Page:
First Advisor

Charles Klein

Term of Graduation

Spring 2021

Date of Publication

7-6-2021

Document Type

Thesis

Degree Name

Master of Arts (M.A.) in Anthropology

Department

Anthropology

Language

English

Physical Description

1 online resource (v, 80 pages)

Abstract

Prior research studies have found transgender and gender non-conforming (TGNC) patients at increased risk for poor physical and mental health as a result of disparities in health care access and treatment (Giffort, 2016; Grant et al., 2011; James et al., 2016). Research has shown that perioperative patient education can improve patient outcomes, as well as promote increased knowledge, preparedness, and recovery post-surgery (Poceta et al., 2019). For TGNC patients, gender affirming perioperative education classes are especially important for prospective patients as they not only provide comprehensive information about perioperative topics but also serve as a mechanism to promote personal empowerment through knowledge acquisition. The Oregon Health and Science University (OHSU) Transgender Health Program (THP) is currently utilizing this approach to patient education for TGNC communities. However, due to limited staffing and bandwidth, the THP has not been able to update the curriculum to reflect the priorities and needs of gender-affirming surgery patients.

The method of knowledge dissemination is of paramount importance, especially when engaging with historically marginalized populations. Developing health educational materials in collaboration with patients increases the relevancy of the content presented, as it reflects the values and priorities of the communities involved. For TGNC individuals, such insight will result in curriculums that are sensitive to, and affirming of, the identities of patients who are in process of navigating gender transition. Additionally, updating the curriculum could help reduce postoperative patient complications by presenting material that is highly relevant to the patient while simultaneously promoting self-empowerment through knowledge acquisition. The goal of this collaborative project is to develop recommendations to update the curriculums of current genital gender-affirming surgery (GGAS) classes to promote patient preparedness, learning, empowerment, and identity affirmation. Utilizing critical approaches to research, patient and provider knowledge as well as embodied experience will inform the development of curriculum recommendations. I will accomplish this endeavor by leveraging a transformative mixed-methods sequential design study using both quantitative and qualitative data collection tools. Such tools will incorporate various analytical approaches to assessing data, including survey analysis and qualitative interviews. Integrating these data will provide a comprehensive understanding of the various and nuanced needs of TGNC patients. As such, critical theories and methodologies can help devise a patient education curriculum that is both transformative, while also avoiding and/or mitigating harmful messages that disenfranchise or perpetuate forms of oppression (e.g., transnormativity) (Ferguson, 2013).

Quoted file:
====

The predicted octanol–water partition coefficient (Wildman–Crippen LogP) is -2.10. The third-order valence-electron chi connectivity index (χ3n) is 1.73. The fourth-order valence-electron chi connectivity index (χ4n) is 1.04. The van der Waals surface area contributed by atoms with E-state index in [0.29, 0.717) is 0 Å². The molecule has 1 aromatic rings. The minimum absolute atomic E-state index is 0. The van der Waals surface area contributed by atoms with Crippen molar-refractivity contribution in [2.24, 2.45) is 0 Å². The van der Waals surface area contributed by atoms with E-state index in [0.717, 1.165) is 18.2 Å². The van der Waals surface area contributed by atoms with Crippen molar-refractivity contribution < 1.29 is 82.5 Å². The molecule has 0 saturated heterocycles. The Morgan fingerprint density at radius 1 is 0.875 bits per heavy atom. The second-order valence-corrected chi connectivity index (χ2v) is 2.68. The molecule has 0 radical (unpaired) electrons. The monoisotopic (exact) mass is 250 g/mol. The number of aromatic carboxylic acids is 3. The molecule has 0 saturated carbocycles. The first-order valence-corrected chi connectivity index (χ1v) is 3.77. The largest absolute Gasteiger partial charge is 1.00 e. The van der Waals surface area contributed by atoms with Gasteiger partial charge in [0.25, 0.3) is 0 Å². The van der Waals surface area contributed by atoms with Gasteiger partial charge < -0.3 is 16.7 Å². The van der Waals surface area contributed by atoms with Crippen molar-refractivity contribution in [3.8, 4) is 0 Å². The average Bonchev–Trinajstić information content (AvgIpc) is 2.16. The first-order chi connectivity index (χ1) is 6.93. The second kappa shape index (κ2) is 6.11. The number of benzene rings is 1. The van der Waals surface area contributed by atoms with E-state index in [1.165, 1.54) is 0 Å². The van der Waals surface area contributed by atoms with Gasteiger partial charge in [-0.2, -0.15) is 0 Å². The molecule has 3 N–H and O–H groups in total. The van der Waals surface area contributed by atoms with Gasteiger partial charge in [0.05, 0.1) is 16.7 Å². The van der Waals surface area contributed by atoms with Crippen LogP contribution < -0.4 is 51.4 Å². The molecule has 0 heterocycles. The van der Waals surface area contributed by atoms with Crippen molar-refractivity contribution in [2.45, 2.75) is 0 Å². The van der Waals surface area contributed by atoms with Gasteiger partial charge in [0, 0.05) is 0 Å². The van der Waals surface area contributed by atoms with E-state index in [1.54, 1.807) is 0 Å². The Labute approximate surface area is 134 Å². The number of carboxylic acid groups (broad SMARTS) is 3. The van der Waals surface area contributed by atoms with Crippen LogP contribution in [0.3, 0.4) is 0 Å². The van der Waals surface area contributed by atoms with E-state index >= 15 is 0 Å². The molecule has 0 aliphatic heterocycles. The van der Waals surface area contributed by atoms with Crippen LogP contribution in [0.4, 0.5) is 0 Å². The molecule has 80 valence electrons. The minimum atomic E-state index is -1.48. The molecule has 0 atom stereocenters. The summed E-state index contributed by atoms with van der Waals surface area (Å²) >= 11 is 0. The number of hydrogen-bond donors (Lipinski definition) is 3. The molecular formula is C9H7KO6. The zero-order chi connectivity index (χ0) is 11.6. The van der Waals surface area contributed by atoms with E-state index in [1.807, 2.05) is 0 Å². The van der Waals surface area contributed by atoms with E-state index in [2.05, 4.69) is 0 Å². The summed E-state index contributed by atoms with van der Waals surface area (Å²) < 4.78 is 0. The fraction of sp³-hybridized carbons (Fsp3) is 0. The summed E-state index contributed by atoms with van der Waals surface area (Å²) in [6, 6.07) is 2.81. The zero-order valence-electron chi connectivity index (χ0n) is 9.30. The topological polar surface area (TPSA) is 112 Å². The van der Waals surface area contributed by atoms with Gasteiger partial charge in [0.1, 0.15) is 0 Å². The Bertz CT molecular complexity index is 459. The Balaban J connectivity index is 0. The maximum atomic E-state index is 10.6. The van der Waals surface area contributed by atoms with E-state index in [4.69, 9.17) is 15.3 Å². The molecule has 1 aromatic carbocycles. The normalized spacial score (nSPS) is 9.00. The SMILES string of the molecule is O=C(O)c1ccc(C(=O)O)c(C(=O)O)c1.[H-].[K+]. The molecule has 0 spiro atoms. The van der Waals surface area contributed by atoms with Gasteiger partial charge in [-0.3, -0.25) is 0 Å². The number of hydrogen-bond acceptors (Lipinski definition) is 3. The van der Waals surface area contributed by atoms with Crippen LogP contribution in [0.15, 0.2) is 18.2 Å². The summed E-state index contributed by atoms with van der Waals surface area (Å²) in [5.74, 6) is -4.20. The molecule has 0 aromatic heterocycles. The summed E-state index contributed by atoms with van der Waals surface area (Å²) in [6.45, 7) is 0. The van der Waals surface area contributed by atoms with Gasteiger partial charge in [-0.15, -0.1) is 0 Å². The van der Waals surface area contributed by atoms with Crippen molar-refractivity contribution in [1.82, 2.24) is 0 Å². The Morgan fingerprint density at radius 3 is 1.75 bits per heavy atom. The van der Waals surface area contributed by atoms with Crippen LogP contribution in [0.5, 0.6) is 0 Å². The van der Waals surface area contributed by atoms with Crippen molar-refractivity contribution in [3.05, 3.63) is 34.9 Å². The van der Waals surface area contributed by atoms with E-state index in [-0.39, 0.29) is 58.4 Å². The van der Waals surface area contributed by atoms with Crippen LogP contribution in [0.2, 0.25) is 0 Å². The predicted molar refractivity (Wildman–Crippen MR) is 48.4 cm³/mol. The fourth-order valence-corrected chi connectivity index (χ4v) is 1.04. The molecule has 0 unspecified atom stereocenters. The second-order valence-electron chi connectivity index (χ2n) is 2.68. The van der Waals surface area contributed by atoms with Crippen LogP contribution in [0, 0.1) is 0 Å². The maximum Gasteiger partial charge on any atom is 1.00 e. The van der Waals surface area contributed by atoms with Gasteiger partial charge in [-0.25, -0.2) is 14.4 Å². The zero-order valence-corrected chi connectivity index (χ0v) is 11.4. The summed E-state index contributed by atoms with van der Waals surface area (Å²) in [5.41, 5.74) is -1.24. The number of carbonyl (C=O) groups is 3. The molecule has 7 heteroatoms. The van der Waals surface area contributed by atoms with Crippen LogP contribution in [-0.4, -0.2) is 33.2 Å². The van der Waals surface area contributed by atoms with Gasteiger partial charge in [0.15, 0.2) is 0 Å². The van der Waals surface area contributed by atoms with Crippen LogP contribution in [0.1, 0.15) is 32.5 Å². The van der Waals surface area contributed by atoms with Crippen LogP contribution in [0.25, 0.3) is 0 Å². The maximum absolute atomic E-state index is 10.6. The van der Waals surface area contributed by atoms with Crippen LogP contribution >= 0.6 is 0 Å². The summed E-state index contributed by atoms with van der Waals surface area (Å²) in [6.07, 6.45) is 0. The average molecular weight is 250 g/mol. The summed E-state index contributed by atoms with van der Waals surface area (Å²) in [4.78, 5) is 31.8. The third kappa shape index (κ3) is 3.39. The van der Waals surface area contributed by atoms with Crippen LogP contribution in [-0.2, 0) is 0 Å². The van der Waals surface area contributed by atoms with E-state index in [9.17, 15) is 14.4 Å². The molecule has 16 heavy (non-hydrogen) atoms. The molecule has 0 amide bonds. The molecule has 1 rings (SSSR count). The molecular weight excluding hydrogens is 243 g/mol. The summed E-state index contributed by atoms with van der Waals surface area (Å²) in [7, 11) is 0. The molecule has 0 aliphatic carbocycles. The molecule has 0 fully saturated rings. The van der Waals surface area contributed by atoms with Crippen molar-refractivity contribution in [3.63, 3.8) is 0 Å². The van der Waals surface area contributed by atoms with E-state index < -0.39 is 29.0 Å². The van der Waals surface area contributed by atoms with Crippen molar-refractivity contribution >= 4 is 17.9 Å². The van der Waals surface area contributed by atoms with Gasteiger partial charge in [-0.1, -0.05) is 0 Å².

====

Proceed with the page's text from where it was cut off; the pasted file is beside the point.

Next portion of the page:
Rights

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Persistent Identifier

https://archives.pdx.edu/ds/psu/36051

Included in

Anthropology Commons

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